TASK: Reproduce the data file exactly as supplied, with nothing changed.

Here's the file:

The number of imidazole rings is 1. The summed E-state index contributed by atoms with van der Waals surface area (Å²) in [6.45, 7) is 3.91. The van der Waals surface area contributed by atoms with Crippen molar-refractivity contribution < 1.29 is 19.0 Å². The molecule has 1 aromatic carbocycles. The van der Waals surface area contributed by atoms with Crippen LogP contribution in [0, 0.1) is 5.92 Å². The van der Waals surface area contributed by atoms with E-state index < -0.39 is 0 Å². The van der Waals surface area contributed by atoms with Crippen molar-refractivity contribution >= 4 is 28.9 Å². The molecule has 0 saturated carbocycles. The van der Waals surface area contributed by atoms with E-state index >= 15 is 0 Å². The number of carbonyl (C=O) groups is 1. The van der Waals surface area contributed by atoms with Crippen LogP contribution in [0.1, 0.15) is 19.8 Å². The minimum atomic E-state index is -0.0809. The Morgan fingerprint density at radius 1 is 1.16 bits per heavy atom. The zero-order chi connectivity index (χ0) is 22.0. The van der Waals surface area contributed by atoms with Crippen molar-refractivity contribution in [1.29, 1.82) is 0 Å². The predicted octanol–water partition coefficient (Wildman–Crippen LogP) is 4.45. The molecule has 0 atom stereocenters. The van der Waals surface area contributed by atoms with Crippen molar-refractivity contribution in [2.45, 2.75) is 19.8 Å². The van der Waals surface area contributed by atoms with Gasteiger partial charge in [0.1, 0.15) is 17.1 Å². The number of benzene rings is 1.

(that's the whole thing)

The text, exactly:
The number of imidazole rings is 1. The summed E-state index contributed by atoms with van der Waals surface area (Å²) in [6.45, 7) is 3.91. The van der Waals surface area contributed by atoms with Crippen molar-refractivity contribution < 1.29 is 19.0 Å². The molecule has 1 aromatic carbocycles. The van der Waals surface area contributed by atoms with Crippen LogP contribution in [0, 0.1) is 5.92 Å². The van der Waals surface area contributed by atoms with E-state index < -0.39 is 0 Å². The van der Waals surface area contributed by atoms with Crippen molar-refractivity contribution >= 4 is 28.9 Å². The molecule has 0 saturated carbocycles. The van der Waals surface area contributed by atoms with E-state index >= 15 is 0 Å². The number of carbonyl (C=O) groups is 1. The van der Waals surface area contributed by atoms with Crippen LogP contribution in [0.1, 0.15) is 19.8 Å². The minimum atomic E-state index is -0.0809. The Morgan fingerprint density at radius 1 is 1.16 bits per heavy atom. The zero-order chi connectivity index (χ0) is 22.0. The van der Waals surface area contributed by atoms with Crippen molar-refractivity contribution in [1.29, 1.82) is 0 Å². The predicted octanol–water partition coefficient (Wildman–Crippen LogP) is 4.45. The molecule has 0 atom stereocenters. The van der Waals surface area contributed by atoms with Crippen molar-refractivity contribution in [2.45, 2.75) is 19.8 Å². The van der Waals surface area contributed by atoms with Gasteiger partial charge in [0.1, 0.15) is 17.1 Å². The number of benzene rings is 1.